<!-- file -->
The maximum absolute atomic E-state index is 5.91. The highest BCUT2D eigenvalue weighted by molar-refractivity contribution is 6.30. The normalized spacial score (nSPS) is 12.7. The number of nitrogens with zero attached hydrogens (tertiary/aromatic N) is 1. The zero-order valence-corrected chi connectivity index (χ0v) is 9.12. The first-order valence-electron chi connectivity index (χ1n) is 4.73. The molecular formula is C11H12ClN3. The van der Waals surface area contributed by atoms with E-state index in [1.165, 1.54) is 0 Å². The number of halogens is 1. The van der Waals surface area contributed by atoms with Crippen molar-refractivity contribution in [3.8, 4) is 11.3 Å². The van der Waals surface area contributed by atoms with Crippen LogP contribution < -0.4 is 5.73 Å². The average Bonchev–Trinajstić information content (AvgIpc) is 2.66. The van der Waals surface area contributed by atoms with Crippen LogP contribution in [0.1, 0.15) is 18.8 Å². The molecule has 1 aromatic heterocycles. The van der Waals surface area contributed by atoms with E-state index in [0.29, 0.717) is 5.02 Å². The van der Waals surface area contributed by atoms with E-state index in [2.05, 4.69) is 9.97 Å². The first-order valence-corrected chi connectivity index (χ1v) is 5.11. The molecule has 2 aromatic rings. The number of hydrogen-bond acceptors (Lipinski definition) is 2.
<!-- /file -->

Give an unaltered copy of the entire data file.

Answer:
The maximum absolute atomic E-state index is 5.91. The highest BCUT2D eigenvalue weighted by molar-refractivity contribution is 6.30. The normalized spacial score (nSPS) is 12.7. The number of nitrogens with zero attached hydrogens (tertiary/aromatic N) is 1. The zero-order valence-corrected chi connectivity index (χ0v) is 9.12. The first-order valence-electron chi connectivity index (χ1n) is 4.73. The molecular formula is C11H12ClN3. The van der Waals surface area contributed by atoms with E-state index in [1.165, 1.54) is 0 Å². The number of halogens is 1. The van der Waals surface area contributed by atoms with Crippen molar-refractivity contribution in [3.8, 4) is 11.3 Å². The van der Waals surface area contributed by atoms with Crippen LogP contribution < -0.4 is 5.73 Å². The average Bonchev–Trinajstić information content (AvgIpc) is 2.66. The van der Waals surface area contributed by atoms with Crippen LogP contribution in [0.1, 0.15) is 18.8 Å². The molecule has 1 aromatic heterocycles. The van der Waals surface area contributed by atoms with E-state index in [0.29, 0.717) is 5.02 Å². The van der Waals surface area contributed by atoms with E-state index in [2.05, 4.69) is 9.97 Å². The first-order valence-corrected chi connectivity index (χ1v) is 5.11. The molecule has 2 aromatic rings. The number of hydrogen-bond acceptors (Lipinski definition) is 2.